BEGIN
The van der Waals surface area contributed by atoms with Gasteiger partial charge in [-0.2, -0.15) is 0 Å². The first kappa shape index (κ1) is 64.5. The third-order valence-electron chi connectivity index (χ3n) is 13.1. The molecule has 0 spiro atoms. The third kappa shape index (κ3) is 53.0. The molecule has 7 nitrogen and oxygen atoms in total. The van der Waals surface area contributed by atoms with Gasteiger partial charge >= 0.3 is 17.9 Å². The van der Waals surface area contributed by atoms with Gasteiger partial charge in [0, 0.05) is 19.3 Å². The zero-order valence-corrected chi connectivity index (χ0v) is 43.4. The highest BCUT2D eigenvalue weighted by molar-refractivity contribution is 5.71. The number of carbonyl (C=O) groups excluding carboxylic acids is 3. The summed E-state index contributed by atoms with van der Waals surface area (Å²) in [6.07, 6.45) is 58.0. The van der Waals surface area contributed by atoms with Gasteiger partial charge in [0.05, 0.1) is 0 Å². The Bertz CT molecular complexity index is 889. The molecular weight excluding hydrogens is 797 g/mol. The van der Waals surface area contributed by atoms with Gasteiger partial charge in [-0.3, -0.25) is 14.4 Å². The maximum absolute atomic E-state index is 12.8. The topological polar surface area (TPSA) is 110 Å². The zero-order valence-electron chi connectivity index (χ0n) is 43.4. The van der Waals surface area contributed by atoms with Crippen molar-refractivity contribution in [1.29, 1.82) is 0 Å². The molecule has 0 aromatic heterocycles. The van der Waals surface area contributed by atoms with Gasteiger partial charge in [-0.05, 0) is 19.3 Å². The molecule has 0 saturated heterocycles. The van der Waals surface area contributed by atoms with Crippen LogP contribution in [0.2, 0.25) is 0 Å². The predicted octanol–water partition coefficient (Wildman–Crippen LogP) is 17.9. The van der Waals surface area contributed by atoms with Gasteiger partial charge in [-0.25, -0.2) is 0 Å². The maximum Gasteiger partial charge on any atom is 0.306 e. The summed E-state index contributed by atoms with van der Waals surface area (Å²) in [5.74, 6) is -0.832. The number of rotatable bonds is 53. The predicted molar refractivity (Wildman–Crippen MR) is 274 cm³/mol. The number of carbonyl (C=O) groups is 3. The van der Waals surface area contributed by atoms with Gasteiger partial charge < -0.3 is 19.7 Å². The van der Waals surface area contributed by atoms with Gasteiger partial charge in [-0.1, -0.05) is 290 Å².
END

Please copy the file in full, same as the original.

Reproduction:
The van der Waals surface area contributed by atoms with Gasteiger partial charge in [-0.2, -0.15) is 0 Å². The first kappa shape index (κ1) is 64.5. The third-order valence-electron chi connectivity index (χ3n) is 13.1. The molecule has 0 spiro atoms. The third kappa shape index (κ3) is 53.0. The molecule has 7 nitrogen and oxygen atoms in total. The van der Waals surface area contributed by atoms with Gasteiger partial charge >= 0.3 is 17.9 Å². The van der Waals surface area contributed by atoms with Gasteiger partial charge in [0, 0.05) is 19.3 Å². The zero-order valence-corrected chi connectivity index (χ0v) is 43.4. The highest BCUT2D eigenvalue weighted by molar-refractivity contribution is 5.71. The number of carbonyl (C=O) groups excluding carboxylic acids is 3. The summed E-state index contributed by atoms with van der Waals surface area (Å²) in [6.07, 6.45) is 58.0. The van der Waals surface area contributed by atoms with Gasteiger partial charge in [0.05, 0.1) is 0 Å². The Bertz CT molecular complexity index is 889. The molecular weight excluding hydrogens is 797 g/mol. The van der Waals surface area contributed by atoms with Gasteiger partial charge in [-0.3, -0.25) is 14.4 Å². The maximum absolute atomic E-state index is 12.8. The topological polar surface area (TPSA) is 110 Å². The zero-order valence-electron chi connectivity index (χ0n) is 43.4. The van der Waals surface area contributed by atoms with Crippen molar-refractivity contribution in [1.29, 1.82) is 0 Å². The molecule has 0 aromatic heterocycles. The van der Waals surface area contributed by atoms with Gasteiger partial charge in [-0.05, 0) is 19.3 Å². The molecule has 0 saturated heterocycles. The van der Waals surface area contributed by atoms with Crippen LogP contribution in [0.2, 0.25) is 0 Å². The predicted octanol–water partition coefficient (Wildman–Crippen LogP) is 17.9. The van der Waals surface area contributed by atoms with Gasteiger partial charge in [-0.25, -0.2) is 0 Å². The maximum Gasteiger partial charge on any atom is 0.306 e. The summed E-state index contributed by atoms with van der Waals surface area (Å²) in [5.74, 6) is -0.832. The number of rotatable bonds is 53. The predicted molar refractivity (Wildman–Crippen MR) is 274 cm³/mol. The number of carbonyl (C=O) groups is 3. The van der Waals surface area contributed by atoms with Gasteiger partial charge < -0.3 is 19.7 Å². The van der Waals surface area contributed by atoms with Gasteiger partial charge in [-0.1, -0.05) is 290 Å².